Modified: January 19, 2022 12:42pm
A recent study undertaken by the Cornell University ILR School in Buffalo, in partnership with the Live Well Erie Emergency Child Care Task Force, child care providers, and public officials has put a stark focus on the issue of child care in Erie County and the gross disparities that exist between the needs for equitably accessible, quality child care and current funding models. The study, The True Cost of Child Care: Erie County NY, sought to determine the actual cost of quality child care by modality in Erie County and compare those costs to NYS Office of Children and Family Services’ (“OCFS”) “market rate” price of care. The study also compared current costs with true costs if all child care workers were to earn a living wage. Cornell and Erie County will provide the data and analysis to county and state officials for consideration in public policy and budget negotiations in 2022.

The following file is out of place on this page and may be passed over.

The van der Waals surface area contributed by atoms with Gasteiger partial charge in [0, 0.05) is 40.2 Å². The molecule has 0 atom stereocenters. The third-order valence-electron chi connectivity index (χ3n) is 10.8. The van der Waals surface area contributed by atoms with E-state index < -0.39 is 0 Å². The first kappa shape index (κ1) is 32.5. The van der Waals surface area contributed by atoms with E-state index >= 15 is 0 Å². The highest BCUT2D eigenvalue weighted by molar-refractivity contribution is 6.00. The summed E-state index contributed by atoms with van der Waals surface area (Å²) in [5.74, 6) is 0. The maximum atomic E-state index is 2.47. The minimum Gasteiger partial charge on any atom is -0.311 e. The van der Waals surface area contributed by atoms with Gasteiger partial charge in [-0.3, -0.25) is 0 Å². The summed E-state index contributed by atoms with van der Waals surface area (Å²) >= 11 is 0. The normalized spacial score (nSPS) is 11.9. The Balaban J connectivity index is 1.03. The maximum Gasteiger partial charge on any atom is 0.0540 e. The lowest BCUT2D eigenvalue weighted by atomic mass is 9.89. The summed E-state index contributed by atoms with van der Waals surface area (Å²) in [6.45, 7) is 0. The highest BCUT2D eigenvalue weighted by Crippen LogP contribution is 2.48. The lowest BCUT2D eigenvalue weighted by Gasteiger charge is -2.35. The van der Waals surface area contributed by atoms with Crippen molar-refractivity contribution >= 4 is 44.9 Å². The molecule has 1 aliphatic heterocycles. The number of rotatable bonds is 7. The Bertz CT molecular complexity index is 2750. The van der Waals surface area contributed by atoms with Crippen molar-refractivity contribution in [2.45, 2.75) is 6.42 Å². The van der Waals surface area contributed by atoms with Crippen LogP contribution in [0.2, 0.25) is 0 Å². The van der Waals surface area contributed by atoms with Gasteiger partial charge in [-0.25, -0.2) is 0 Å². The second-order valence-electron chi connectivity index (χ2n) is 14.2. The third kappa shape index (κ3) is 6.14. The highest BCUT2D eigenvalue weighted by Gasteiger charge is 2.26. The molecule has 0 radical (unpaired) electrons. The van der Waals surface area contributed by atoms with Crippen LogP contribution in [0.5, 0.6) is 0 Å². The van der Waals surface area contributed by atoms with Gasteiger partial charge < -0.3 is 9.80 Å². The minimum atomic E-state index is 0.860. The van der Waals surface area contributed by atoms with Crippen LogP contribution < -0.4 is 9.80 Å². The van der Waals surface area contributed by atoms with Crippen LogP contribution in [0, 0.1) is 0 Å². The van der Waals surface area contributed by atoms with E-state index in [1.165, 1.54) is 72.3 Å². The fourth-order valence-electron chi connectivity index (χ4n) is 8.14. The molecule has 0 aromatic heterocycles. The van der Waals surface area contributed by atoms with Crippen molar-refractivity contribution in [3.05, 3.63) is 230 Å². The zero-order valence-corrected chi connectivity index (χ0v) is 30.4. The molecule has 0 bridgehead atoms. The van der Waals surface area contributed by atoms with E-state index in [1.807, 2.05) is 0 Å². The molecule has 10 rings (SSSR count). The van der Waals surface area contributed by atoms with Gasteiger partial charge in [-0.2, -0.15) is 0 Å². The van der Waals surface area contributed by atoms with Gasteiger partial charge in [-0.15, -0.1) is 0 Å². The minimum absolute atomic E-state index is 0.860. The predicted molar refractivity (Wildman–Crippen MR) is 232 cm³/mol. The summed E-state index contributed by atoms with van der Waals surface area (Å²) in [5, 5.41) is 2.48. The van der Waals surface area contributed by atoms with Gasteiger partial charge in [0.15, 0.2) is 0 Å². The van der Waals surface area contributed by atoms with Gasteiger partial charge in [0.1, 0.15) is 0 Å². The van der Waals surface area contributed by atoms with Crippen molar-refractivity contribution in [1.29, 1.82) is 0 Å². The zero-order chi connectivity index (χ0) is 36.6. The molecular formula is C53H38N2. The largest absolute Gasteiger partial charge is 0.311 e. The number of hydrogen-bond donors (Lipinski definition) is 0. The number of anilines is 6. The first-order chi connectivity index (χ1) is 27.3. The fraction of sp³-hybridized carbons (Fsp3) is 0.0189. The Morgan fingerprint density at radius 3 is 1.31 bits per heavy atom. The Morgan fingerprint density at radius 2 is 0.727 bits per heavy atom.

In addition to strains on families and caregivers as they search for quality child care, employers are also feeling the squeeze as they lose employees who are unable to find child care and are forced to drop out of the workforce or work fewer hours. Other workers are forced to juggle jobs and child care arrangements that are temporary, unsustainable and often lead to job loss and turnover for employers. Erie County has worked closely with the Buffalo Niagara Partnership on this issue to assess and ameliorate the effect on local employees and businesses.
The study can be read here .